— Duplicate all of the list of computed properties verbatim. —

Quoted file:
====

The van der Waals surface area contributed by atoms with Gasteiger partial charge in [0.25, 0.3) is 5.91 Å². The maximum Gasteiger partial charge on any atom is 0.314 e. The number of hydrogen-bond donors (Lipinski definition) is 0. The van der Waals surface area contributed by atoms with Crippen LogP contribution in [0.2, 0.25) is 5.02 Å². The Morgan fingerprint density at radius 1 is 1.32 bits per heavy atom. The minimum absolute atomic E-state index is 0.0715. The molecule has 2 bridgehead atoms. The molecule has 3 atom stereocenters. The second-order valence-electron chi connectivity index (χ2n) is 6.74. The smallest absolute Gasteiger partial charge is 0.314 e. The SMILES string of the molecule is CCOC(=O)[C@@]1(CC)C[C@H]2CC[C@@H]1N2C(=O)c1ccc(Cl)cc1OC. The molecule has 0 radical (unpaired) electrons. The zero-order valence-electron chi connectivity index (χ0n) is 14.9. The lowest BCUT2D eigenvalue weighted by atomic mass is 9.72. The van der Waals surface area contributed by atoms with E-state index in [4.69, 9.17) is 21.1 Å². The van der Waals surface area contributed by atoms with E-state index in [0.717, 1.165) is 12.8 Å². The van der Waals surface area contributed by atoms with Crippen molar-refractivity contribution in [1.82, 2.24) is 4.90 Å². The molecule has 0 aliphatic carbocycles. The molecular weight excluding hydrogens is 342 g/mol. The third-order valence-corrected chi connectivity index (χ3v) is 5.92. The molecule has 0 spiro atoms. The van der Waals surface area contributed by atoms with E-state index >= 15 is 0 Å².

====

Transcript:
The van der Waals surface area contributed by atoms with Gasteiger partial charge in [0.25, 0.3) is 5.91 Å². The maximum Gasteiger partial charge on any atom is 0.314 e. The number of hydrogen-bond donors (Lipinski definition) is 0. The van der Waals surface area contributed by atoms with Crippen LogP contribution in [0.2, 0.25) is 5.02 Å². The Morgan fingerprint density at radius 1 is 1.32 bits per heavy atom. The minimum absolute atomic E-state index is 0.0715. The molecule has 2 bridgehead atoms. The molecule has 3 atom stereocenters. The second-order valence-electron chi connectivity index (χ2n) is 6.74. The smallest absolute Gasteiger partial charge is 0.314 e. The SMILES string of the molecule is CCOC(=O)[C@@]1(CC)C[C@H]2CC[C@@H]1N2C(=O)c1ccc(Cl)cc1OC. The molecule has 0 radical (unpaired) electrons. The zero-order valence-electron chi connectivity index (χ0n) is 14.9. The lowest BCUT2D eigenvalue weighted by atomic mass is 9.72. The van der Waals surface area contributed by atoms with E-state index in [4.69, 9.17) is 21.1 Å². The van der Waals surface area contributed by atoms with E-state index in [0.717, 1.165) is 12.8 Å². The van der Waals surface area contributed by atoms with Crippen molar-refractivity contribution in [1.82, 2.24) is 4.90 Å². The molecule has 0 aliphatic carbocycles. The molecular weight excluding hydrogens is 342 g/mol. The third-order valence-corrected chi connectivity index (χ3v) is 5.92. The molecule has 0 spiro atoms. The van der Waals surface area contributed by atoms with E-state index >= 15 is 0 Å².